Just kidding. I didn't go on a road trip. I took a bus to Jerusalem. Actually, it was a taxi from my neighborhood to the north bus station, a bus to the border, another bus to the Israeli side of the border (don't ask), a shared taxi to downtown Jerusalem and then a normal taxi to my hostel. And then I hoofed it for the next two days in and around Jerusalem, with the exception of the bus I took to Bethlehem and back.
Israel/Palestine was beautiful. Geographically, it looks a lot like Jordan - dry and hilly. But there is so much more history there, and frankly, so much more tension. Kristin, Elizabeth, and I noted how incredible it was that such distinct groups of people (i.e. the inhabitants of the Jewish Quarter, Muslim Quarter, Christian Quarter and Armenian Quarter of the Old City) could live literally right on top of each other and fail to interact. I rode in a taxi to my hostel with a Mexican priest on a special religious mission trip to Jerusalem. The taxi driver, who was Arab, asked him where he wanted to go, and he replied in English. The driver nodded, but then turned to me as if to say, "So what does he want?" I told him, in Arabic, "He wants a church." (I didn't know the name.) The taxi driver replied, "Oh! Church!" With all due respect to my driver, I would have thought that "church" was a word most people in Jerusalem knew in several languages. Most of the visitors to the city are looking for a church of some kind, after all.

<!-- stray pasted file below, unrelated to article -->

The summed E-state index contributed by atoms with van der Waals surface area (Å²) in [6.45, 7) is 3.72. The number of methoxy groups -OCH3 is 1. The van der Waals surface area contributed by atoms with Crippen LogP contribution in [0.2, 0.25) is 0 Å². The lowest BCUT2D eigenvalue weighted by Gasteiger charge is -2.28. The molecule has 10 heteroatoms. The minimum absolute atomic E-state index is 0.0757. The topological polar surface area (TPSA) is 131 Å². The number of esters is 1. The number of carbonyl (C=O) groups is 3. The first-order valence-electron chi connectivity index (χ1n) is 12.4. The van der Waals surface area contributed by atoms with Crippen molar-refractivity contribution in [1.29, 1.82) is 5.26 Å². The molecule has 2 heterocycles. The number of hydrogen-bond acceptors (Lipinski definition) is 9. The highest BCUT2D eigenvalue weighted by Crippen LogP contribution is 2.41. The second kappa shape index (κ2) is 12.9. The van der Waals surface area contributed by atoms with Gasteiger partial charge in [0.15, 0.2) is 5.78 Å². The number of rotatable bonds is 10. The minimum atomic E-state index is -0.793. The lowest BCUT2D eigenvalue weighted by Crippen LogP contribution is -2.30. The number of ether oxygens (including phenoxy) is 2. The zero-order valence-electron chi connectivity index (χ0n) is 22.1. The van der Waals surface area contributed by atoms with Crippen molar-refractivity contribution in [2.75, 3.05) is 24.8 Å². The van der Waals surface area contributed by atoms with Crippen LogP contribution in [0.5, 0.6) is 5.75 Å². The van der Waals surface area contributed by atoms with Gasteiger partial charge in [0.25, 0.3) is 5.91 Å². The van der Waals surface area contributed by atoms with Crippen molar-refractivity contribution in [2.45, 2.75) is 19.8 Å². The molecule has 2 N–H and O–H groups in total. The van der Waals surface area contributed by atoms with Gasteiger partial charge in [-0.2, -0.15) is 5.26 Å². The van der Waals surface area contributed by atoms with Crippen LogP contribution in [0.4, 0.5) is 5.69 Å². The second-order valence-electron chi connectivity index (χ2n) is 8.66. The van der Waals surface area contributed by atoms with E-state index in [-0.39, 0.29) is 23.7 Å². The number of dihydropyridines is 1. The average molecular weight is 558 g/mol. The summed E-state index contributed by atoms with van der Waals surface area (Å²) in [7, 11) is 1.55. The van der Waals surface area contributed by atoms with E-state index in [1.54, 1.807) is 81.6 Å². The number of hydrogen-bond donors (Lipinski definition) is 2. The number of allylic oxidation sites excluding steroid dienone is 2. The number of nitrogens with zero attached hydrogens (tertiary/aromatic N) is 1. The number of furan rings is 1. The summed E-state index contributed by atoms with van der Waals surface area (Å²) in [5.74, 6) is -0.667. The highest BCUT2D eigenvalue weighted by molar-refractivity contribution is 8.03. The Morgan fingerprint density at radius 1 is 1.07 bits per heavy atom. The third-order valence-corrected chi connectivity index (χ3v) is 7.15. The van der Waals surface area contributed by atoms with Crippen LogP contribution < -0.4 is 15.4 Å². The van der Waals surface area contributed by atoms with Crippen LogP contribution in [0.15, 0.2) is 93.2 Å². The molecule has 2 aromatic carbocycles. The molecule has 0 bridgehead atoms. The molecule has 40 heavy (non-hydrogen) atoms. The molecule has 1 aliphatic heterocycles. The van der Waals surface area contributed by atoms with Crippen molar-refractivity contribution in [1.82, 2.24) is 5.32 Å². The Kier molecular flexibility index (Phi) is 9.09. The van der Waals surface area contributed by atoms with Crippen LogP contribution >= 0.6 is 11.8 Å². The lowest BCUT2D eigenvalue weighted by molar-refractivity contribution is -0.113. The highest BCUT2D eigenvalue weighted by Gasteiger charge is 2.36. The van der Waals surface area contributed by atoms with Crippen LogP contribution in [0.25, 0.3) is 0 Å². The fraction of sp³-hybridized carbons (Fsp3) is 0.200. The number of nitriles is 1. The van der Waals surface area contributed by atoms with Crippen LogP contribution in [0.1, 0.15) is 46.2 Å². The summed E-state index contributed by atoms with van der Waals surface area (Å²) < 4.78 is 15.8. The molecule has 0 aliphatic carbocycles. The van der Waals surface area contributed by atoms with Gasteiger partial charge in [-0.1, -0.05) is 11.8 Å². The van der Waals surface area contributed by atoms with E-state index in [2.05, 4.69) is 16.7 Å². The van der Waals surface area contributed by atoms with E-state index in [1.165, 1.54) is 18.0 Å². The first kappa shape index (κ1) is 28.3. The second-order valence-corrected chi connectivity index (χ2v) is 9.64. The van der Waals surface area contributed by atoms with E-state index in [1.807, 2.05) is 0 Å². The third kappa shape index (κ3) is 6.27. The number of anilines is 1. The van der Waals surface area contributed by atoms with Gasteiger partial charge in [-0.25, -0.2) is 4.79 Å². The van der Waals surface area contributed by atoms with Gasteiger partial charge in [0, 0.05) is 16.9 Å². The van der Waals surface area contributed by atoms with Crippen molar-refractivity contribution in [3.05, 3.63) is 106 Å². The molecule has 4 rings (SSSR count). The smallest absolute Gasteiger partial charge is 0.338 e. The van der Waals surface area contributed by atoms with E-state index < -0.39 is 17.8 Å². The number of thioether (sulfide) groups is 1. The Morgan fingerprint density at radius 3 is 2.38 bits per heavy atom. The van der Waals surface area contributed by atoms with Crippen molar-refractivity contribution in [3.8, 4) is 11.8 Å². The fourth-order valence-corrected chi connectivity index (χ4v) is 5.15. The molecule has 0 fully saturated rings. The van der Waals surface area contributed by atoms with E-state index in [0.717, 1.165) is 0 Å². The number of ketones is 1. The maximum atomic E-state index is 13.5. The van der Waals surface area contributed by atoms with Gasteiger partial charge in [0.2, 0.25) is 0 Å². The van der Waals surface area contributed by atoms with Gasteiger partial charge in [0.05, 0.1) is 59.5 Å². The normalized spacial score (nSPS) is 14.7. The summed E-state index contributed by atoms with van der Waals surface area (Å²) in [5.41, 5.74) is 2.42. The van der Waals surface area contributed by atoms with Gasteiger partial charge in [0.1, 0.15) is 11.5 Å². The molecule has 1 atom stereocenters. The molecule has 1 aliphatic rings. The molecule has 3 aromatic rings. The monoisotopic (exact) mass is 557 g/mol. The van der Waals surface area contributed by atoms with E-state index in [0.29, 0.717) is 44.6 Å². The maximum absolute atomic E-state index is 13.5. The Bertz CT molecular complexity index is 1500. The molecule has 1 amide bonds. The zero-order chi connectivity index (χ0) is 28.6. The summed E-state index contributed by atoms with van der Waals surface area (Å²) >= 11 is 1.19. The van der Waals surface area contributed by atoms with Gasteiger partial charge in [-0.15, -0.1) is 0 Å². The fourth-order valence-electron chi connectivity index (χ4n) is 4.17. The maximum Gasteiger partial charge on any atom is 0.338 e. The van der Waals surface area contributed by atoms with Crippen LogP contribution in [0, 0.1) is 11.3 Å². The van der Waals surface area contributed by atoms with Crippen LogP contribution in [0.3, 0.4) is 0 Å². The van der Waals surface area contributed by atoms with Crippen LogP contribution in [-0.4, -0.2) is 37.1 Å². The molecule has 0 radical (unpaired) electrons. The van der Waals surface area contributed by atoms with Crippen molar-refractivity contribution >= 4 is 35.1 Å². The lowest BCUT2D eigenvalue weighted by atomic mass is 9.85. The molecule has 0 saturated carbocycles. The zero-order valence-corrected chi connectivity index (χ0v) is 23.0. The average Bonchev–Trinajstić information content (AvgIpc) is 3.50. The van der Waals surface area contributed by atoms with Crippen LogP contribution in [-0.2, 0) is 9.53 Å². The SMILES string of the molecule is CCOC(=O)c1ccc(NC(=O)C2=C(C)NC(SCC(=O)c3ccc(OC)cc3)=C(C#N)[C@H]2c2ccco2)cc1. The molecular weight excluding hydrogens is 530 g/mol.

I came to find out that my taxi driver, who looked about 30 years old, spoke neither English nor Hebrew. As we drove through a calm, leafy, European-looking neighborhood north of the Old City, it became clear to me that this was not his territory. The distinct separation to which the residents of Jerusalem have become so accustomed was glaring. I was staying in a Jewish neighborhood, and he didn't belong.
Aside from the eerie feeling of segregation, I felt at home in Jerusalem. When obnoxious shopkeepers weren't trying to persuade me to check out their wares, I walked the streets in peace, relishing for the first time in a long time being surrounded by signs in a language I couldn't read. It's so different from Jordan, in more ways than I could begin to list now. Someday I'll get around to it. I would say I can't wait to go back, but I guess I can. Either way, I'm stuck with the Israeli brand for awhile; my passport stamp means I can't visit most Arab countries until I get a new passport. But that's a story for another day. I'll be back in the US in about two weeks.